In the latest development on convalescent plasma therapy, the All India Institute Of Medical Sciences (AIIMS) is planning to conduct a clinical trial. It has also worked out modalities of taking approvals from the Drug Controller General (DGCI) of India. Informing about the development, AIIMS Director Dr Randeep Guleria said the mode of treatment in COVID-19 is still at an "experimental stage" and there is a need for good and well-conducted research trials before its benefit and this mode of therapy can be recommended for routine use in coronavirus patients.
"AIIMS is working with the ICMR to conduct a clinical trial on the efficacy of convalescent plasma therapy in COVID-19 patients," he said. The doctor said it is necessary for all institutes to take necessary approvals from the Indian Council of Medical Research (ICMR) and the Drug Controller General of India and follow proper clinical practice guidelines for this research.
"In very limited studies, globally, convalescent plasma as an adjunct to other supportive therapies and treatments has shown some benefit in the management of severe patients of COVID-19," Guleria said. He also underlined that plasma has to be tested for its safety and it should have sufficient antibodies to be useful for giving it to COVID-19 patients. "Giving plasma from a recovered patient without testing whether it has enough antibody titer or not may cause more harm than good as it can cause transfusion-related reactions," he said.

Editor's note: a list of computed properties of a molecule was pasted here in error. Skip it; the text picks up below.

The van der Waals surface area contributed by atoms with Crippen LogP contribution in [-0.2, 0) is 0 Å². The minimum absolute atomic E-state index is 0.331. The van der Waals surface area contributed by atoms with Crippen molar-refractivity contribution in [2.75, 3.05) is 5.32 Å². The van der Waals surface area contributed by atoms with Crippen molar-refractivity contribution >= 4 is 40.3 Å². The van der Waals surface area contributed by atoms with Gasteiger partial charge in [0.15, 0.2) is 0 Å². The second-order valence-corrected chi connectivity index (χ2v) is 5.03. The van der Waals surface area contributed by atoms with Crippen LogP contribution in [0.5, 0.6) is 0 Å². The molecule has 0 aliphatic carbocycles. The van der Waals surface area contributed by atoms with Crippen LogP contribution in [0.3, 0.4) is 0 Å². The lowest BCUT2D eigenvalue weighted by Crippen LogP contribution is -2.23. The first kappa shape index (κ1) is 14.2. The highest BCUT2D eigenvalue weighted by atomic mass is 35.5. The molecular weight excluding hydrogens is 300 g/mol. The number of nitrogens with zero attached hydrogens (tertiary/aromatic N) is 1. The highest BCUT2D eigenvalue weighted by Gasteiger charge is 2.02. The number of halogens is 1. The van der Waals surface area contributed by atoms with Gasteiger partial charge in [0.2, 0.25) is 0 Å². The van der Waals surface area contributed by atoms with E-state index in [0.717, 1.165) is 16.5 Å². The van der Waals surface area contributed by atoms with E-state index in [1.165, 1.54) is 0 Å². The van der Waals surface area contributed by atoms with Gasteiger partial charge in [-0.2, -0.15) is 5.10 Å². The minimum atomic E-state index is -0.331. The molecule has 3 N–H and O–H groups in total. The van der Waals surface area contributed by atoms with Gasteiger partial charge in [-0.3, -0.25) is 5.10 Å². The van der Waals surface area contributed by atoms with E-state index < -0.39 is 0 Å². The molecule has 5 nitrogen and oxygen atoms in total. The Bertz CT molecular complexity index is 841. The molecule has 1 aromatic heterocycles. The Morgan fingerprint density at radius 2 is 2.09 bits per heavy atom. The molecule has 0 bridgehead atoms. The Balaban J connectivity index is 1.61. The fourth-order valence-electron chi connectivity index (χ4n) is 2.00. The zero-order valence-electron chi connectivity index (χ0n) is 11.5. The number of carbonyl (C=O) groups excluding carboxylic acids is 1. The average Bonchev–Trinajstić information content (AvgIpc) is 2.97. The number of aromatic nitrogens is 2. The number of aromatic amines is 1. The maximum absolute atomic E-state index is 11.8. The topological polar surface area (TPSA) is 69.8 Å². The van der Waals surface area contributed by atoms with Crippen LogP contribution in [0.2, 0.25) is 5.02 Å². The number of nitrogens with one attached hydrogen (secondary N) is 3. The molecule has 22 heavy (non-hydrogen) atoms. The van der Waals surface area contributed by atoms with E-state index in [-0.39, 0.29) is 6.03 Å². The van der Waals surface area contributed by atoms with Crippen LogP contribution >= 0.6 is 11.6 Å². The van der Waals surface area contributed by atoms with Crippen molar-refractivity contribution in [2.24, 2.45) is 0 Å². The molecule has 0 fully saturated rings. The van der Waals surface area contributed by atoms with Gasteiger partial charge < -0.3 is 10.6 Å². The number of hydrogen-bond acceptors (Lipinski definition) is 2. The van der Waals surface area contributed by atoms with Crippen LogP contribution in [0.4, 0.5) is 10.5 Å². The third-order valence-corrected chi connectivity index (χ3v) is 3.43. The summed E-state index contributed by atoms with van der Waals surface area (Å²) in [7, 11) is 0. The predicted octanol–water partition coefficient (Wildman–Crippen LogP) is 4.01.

Plasma Therapy involves transfusion of blood from an individual who has recovered from Coronavirus to a patient battling the virus, assuming that the blood of the recovered person might have developed antibodies to fight the virus.
The Union Health Ministry on Tuesday said that the therapy is still being experimented upon and no evidence that this can be used as effective COVID-19 treatment has been established. The Ministry warned that unless the therapy is approved by the ICMR after concluding a study, no inappropriate claims be made as it can be harmful to patient.
He further clarified that unless ICMR concludes its study and a robust proof is available, plasma therapy should be used only for research or trial purposes. He noted that the United States Food and Drug Administration (US FDA) has also viewed plasma therapy as experimentation and has not yet been approved for use.
The Ministry's clarification came as more and more states look to plasma therapy as a potential way to treat COVID-19 patients. Uttar Pradesh, Maharashtra, Madhya Pradesh, Karnataka, Bihar and several other states are mulling over starting trials for this therapy after encouraging results from patients in Delhi and abroad.